When we confronted the 2008 economic crisis, which launched us into the worst recession since the Great Depression, which threw millions of people out of work, which lost trillions of dollars in wealth in retirement savings for millions of Americans, that crisis caught us by surprise. We didn't see it coming. Out of that came very ugly legislation that lots of us supported.
Mr. Chair, this one is the most predictable economic crises we've ever had, and we have a Senate that has chosen for 3 years in a row to just do nothing. We have a President who, for the fourth budget in a row, proposes to do nothing to fix it. In fact, he makes it worse.
Here is what we're trying to do. We're trying to go to the country and offer them a solution. We don't think the country is headed in the right direction right now because a debt crisis is coming. So we feel morally bound and actually legally bound because the Budget Act requires that we pass a budget to offer a solution and an alternative: fundamental tax reform to get job creators creating jobs; take away the special interest loopholes and tax shelters and treat everybody fairly; stop raising the tax rate on successful small businesses to 45 percent, like is going to happen in January, and instead keep their tax rates low so they can create jobs; control spending; reform our welfare system.
We believe the American idea is essentially an opportunity to decide if the safety net--and we believe in a safety net that is there to help people who cannot help themselves, and to be there to help people who are down on their luck get back on their feet. But we do not want to convert this safety net into a hammock that lulls able-bodied people into lives of dependency and complacency which drains them of their will and their intentions to make the most of their lives.
We believe in a system of upward mobility and opportunity. We believe when we see Medicare and Medicaid going bankrupt that we should fix that. Let's let the States innovate, create, and have good solutions that meet the needs of their populations by giving them more control over Medicaid. They run it already right now. They just have all these government rules and regulations from Washington.
Stop the rationing board from denying care to current seniors. Get rid of that, and replace it with a guarantee that current seniors get the promise made to them and future seniors actually have a program that's solvent. So instead of having 15 bureaucratic elites price-control their program, allow 50 million seniors in the future to choose which one they want the best. One-quarter of seniors already today pick among the private plans that meet their needs. We want to keep giving them the choices.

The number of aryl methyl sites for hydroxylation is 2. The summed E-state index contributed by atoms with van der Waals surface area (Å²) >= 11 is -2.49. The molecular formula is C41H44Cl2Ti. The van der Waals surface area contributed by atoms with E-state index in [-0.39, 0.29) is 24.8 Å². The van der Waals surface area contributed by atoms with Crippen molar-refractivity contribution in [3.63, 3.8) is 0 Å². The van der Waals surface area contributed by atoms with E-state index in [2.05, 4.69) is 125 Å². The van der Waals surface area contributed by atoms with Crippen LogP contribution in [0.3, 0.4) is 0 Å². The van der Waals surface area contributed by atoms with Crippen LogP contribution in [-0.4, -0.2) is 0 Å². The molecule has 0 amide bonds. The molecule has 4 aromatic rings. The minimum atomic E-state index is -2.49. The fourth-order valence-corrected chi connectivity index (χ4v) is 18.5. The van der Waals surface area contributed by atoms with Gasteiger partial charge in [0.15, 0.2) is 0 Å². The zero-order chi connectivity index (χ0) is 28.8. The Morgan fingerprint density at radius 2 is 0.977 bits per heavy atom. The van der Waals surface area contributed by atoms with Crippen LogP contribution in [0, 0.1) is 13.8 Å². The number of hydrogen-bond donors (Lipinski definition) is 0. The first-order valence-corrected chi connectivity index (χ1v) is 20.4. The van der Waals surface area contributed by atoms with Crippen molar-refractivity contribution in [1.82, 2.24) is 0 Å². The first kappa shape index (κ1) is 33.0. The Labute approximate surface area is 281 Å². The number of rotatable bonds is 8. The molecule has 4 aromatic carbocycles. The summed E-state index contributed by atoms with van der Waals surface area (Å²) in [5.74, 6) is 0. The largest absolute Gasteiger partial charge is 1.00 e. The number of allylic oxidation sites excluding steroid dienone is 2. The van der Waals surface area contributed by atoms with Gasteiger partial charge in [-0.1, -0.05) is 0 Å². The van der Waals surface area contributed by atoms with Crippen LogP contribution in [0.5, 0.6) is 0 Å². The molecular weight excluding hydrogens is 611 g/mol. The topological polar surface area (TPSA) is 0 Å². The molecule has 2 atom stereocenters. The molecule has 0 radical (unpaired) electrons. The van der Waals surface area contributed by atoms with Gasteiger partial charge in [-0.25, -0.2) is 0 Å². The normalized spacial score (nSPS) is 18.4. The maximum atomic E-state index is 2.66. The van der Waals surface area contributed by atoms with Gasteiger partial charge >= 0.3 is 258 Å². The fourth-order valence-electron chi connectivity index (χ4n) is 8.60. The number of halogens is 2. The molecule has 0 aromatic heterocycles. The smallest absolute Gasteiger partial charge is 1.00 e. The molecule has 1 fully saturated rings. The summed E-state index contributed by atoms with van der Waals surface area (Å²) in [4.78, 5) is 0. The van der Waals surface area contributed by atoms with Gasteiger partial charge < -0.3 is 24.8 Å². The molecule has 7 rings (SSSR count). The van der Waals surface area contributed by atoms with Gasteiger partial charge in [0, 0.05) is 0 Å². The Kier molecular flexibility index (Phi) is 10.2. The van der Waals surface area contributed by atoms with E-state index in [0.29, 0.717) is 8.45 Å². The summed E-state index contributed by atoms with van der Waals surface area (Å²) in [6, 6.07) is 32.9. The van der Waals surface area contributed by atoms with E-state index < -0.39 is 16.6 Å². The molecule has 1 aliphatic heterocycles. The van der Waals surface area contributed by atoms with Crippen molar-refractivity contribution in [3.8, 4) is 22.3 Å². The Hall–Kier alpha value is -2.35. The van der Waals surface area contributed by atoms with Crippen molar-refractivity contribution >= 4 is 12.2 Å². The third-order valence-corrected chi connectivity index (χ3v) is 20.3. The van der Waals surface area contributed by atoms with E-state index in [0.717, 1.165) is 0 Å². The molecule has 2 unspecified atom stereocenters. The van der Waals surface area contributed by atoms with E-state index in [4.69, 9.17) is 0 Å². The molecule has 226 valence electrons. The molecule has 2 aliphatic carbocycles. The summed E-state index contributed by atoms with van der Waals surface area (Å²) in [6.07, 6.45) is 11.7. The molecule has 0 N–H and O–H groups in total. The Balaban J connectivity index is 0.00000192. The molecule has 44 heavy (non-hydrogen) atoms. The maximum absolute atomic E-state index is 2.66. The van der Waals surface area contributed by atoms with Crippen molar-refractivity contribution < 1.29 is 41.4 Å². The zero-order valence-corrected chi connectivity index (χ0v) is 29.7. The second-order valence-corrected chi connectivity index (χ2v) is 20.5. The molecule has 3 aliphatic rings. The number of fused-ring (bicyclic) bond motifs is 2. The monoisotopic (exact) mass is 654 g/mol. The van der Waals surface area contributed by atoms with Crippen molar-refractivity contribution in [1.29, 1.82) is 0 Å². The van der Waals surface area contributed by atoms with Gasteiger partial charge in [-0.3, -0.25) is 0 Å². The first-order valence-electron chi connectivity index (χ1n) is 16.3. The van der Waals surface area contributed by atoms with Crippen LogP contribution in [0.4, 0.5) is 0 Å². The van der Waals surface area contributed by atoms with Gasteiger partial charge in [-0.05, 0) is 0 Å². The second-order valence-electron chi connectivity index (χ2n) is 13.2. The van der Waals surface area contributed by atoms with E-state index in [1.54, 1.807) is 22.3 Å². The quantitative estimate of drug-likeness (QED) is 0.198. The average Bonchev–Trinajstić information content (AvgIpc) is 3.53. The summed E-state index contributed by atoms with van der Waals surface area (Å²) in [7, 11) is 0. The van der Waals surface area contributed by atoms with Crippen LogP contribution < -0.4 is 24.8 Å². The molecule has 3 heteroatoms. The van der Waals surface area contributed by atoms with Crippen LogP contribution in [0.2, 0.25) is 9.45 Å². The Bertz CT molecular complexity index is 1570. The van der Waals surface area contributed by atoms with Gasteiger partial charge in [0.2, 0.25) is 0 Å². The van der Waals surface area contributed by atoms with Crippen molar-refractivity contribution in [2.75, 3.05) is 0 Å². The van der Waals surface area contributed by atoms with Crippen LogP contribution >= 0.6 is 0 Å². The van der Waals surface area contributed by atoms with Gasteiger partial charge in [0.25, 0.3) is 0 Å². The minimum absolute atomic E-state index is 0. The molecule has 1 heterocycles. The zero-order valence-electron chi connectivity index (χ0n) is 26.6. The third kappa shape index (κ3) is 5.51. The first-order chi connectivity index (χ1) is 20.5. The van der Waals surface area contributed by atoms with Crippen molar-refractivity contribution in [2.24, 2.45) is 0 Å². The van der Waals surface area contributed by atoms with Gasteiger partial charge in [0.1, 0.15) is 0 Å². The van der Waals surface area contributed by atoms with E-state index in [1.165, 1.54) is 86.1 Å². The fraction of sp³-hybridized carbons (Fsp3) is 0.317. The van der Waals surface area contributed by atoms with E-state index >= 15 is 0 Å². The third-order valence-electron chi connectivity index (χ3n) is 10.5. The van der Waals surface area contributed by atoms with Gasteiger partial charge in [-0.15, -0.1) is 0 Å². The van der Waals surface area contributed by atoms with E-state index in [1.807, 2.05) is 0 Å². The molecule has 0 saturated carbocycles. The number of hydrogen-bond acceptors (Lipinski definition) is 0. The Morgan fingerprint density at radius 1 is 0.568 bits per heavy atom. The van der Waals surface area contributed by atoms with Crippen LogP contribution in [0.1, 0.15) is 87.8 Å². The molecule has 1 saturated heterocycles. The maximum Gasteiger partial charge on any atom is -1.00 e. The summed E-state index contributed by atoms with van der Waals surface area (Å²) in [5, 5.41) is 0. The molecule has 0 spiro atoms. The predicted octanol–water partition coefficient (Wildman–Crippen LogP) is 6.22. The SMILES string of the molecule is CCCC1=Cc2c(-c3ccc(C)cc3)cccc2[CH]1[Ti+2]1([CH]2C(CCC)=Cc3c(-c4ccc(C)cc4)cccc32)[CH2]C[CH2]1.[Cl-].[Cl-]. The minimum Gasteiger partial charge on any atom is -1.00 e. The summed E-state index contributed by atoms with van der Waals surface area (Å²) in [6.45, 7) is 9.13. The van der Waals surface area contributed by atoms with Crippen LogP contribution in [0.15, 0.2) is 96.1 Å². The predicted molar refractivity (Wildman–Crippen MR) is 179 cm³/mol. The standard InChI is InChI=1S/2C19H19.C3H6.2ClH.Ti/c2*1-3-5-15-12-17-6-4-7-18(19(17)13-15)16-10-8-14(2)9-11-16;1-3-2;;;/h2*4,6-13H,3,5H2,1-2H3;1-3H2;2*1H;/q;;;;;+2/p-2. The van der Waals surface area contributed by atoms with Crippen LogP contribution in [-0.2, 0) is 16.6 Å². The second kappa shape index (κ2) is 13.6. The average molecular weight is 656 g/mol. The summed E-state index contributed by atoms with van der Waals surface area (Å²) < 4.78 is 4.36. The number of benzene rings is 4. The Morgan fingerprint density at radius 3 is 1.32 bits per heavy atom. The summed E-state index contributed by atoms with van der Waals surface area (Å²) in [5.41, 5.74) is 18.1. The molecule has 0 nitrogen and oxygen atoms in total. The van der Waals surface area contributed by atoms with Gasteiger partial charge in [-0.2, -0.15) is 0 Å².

At the end of the day, it's about a choice of two futures: Do we want this path of debt, doubt, and decline where we have a debt crisis, where the people that get hurt first and the worst are those who need government the most--the poor, the people in the safety net, and the elderly who depend on Medicare--or are we going to get this debt under control and pay it off and give our children a better future?
At the end of the day, it's a philosophy. What the other side is doing and what the President is proposing is that elites in the bureaucracy who are unelected, they make the decisions. In my judgment, Mr. Chairman, that is paternalistic, it's arrogant, and it's condescending.
So the question really is: Who do you want to be in charge of your life, you or these cronies in government?
Do we want to keep taking money from job creators and from families and sending it to Washington so they can distribute it to their cronies, so they can distribute it to whoever has the clout, and so they can make all these decisions in our lives on health care, financial services, education, the environment, and energy? If we keep surrendering our liberties and our freedom and our dollars, we won't have the right to pursue happiness as we see happiness in our own lives.
The idea of this country is that our rights come from nature and God to us automatically before government. Our rights don't come from government. But the idea that's being perpetrated, the path the President is putting us on, is one where he and his elites in Washington know better. They define our rights for us. They regulate, ration, and redistribute them for us. Whatever you call that, Mr. Chairman, that is not the American idea.
We have a profound responsibility to look our children in the eye, like our parents did to us, and fix this country's problems so they can have a more prosperous future. We know, without a shadow of a doubt--it's irrefutable--the next generation is going to be worse off. We know that if we allow this debt crisis to continue, if we allow it to kick in--and the experts tell us it could be as little as 2 years away--everybody is going to get hurt and the economy is going to go down.
We have a moral obligation to do something about that. What we're saying is do it now, do it on our own terms, do it in a way where people can see the reforms that are necessary so they are gradual, and do it in a way so that we can keep the promises the government has made to people who have already retired who count on government the most.
At the end of the day, Mr. Chairman, this is about choices. And we are going to give the country a choice of two futures so they can decide whether or not we want to maintain the American idea in this country.